Every time I see Ron Burgundy, a.k.a. Will Ferrell, hawking Dodge Durangos on TV — which seems like a million times a day — what strikes me is how brilliant the "Anchorman" conceit is in small bits. The carefully manicured hair, the flashy suits, all just window dressing for that marvelously bloated ego, the absurd made irresistible in 60-second increments.
That, I'd suggest, should be the recommended dosage.
At nearly two hours, the nonsense of Ron and the news game, which Ferrell and co-writer and director Adam McKay skewered so effectively in 2004, is harder to sustain the second time around. "Anchorman 2: The Legend Continues," does continue the legend of the original "Anchorman: The Legend of Ron Burgundy."
But the reality that Ron Burgundy did indeed become a legend is part of the film's difficulty. Waiting nearly a decade before the sequel came allowed time for "Anchorman" to reach cult status — "stay classy" joined the lexicon of the knowingly sarcastic. So revered is the original, the film's legions of fans have likely watched it about as many times as I've seen those Dodge ads. Between the history and the hype, expectations are high for a Burgundy redux to deliver.
That presents its own set of challenges. A comedy sequel always carries the risk that the joke was stretched to the limits in the first. We did not, for example, need another slice of "American Pie," anymore than we needed a "Hangover 2" or "3," a clear case of overindulging.
While I'm glad "Anchorman" is back — we need a little levity in this year of heavy films — I do wish it were better. With so many sight gags and nearly every living comic in the world making an appearance at some point, the entire operation, like Ron's ego, feels a bit bloated.
Still, "Anchorman 2" has its distinct pleasures, chief among them its characters. And chief among its characters is Steve Carell. Back as the mentally challenged weathercaster Brick, his scenes are hysterically saturated with the eternal sunshine of a spotless mind. Double the fun when Kristen Wiig's socially inept Chani enters the picture. Together they create some of the strangest romantic chemistry the big screen has seen in a while — maybe ever.
As the legend picks up, Ron and Veronica Corningstone (Christina Applegate) are married with a young son named Walter (Cronkite?). The former competitors have joined forces, co-anchoring a weekend network newscast in New York. They are happy enough, but pining for prime time.
A series of unfortunate events align to split up the couple — on air and off. It begins when she gets that prime-time spot and he does not — the good news/bad news delivered in a very funny cameo by Harrison Ford. Veronica's success is more than Ron can stomach so it's back to San Diego for the fallen star.
Besides, there had to be some excuse to send Ron on a downward spiral — wedded bliss and career satisfaction don't suit him. It also allows the filmmakers to reunite the anchorman with his former news team: correspondent Brian Fantana (Paul Rudd), sportscaster Champ Kind (David Koechner) and Brick.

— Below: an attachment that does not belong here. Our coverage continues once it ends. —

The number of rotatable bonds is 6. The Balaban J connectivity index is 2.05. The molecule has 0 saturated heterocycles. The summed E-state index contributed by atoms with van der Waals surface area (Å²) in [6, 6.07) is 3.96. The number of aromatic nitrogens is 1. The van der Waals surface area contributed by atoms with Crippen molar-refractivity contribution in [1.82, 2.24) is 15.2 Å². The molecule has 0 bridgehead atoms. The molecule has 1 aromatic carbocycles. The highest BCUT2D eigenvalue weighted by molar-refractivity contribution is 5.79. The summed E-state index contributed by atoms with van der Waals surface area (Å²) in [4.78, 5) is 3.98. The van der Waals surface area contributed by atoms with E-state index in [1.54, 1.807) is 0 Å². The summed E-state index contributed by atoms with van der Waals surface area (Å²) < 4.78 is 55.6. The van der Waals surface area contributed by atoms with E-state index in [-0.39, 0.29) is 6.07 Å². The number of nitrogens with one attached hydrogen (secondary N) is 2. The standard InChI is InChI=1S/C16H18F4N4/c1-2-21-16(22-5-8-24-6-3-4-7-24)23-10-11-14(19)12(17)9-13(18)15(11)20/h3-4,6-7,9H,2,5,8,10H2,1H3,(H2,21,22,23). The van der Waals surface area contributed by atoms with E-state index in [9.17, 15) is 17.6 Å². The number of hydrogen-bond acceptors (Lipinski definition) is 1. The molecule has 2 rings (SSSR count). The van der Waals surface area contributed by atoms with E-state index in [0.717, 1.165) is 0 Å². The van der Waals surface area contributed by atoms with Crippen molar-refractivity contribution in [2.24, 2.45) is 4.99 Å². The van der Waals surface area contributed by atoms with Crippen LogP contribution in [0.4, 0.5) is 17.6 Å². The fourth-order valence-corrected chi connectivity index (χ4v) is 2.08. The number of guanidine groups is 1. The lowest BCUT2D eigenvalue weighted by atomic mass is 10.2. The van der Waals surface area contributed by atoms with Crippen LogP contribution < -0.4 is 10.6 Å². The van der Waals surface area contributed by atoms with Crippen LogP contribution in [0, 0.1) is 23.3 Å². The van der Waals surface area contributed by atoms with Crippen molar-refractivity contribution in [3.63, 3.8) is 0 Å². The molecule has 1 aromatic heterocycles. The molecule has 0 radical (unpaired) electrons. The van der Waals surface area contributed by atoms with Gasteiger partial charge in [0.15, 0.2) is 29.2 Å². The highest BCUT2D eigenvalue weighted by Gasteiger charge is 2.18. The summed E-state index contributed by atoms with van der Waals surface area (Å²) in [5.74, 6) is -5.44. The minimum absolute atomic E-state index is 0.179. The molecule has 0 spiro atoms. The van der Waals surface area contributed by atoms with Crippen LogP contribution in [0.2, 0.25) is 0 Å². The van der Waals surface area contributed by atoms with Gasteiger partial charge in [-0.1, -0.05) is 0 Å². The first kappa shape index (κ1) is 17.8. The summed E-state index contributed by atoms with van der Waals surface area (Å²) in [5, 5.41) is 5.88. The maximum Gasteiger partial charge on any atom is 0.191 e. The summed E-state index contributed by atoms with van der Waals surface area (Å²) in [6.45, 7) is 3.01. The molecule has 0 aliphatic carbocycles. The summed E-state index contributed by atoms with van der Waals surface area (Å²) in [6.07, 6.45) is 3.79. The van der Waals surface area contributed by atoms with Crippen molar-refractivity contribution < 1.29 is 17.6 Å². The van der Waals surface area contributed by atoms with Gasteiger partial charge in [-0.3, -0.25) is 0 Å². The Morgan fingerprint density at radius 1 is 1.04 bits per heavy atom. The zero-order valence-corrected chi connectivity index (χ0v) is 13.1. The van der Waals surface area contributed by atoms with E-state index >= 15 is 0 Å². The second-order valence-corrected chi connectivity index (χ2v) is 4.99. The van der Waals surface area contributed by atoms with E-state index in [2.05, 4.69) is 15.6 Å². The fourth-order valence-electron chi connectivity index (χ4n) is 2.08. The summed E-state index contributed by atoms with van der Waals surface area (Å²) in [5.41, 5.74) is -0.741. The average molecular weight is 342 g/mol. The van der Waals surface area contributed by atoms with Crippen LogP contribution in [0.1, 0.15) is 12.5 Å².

Like an incredibly slow windup, "Anchorman 2" spends a lot of time getting us caught up on their lives; basically some are better off than others. These segments struggle for traction and Ron's job as an emcee at SeaWorld has drawn sharp criticism from real-world animal rights activists who see absolutely nothing funny in the captivity of killer whales (see the documentary "Blackfish" for a very good recap of the issues).
Rescuing Ron from San Diego, and us from a dearth of the solid silly nonsense we expect from "Anchorman," is the very dry Dylan Baker. As Freddie Shapp, a TV producer trying to sell Ron on the idea of a 24-hour cable news operation, you can tell if the TV gig doesn't pan out he's got a future in used cars.
With the plasticized all-news-all-the-time culture in the film's sights, the fun begins in earnest. Burgundy has a new nemesis in Jack Lime (James Marsden). Though it hardly seems possible, Lime has better hair than Ron. And he may not understand what is actually going on in the world, but he's a smooth news reader and he knows exactly when to flash that megawatt smile. Marsden is a crack-up in the role.
The competition to keep up ratings and newsroom infighting provides a good setup for many of the best jokes. The birth of the slow-speed car chase during Ron's watch is a hoot. The funniest gag involves Brick, but to say more would be to spoil the fun.
There are a few bizarre detours that seem contrived to allow the filmmakers to keep a gag they loved but couldn't quite figure out how to make it fit. One involves blindness and a lighthouse and is actually hilarious. But at times like this, it feels as if the concept has outrun the comedy and "Anchorman 2" stops making sense.
'Anchorman 2: The Legend Continues'
MPAA rating: PG-13 for crude and sexual content, drug use, language and comic violence
Running time: 1 hour, 59 minutes
Playing: In general releaseCopyright © 2014, The Baltimore Sun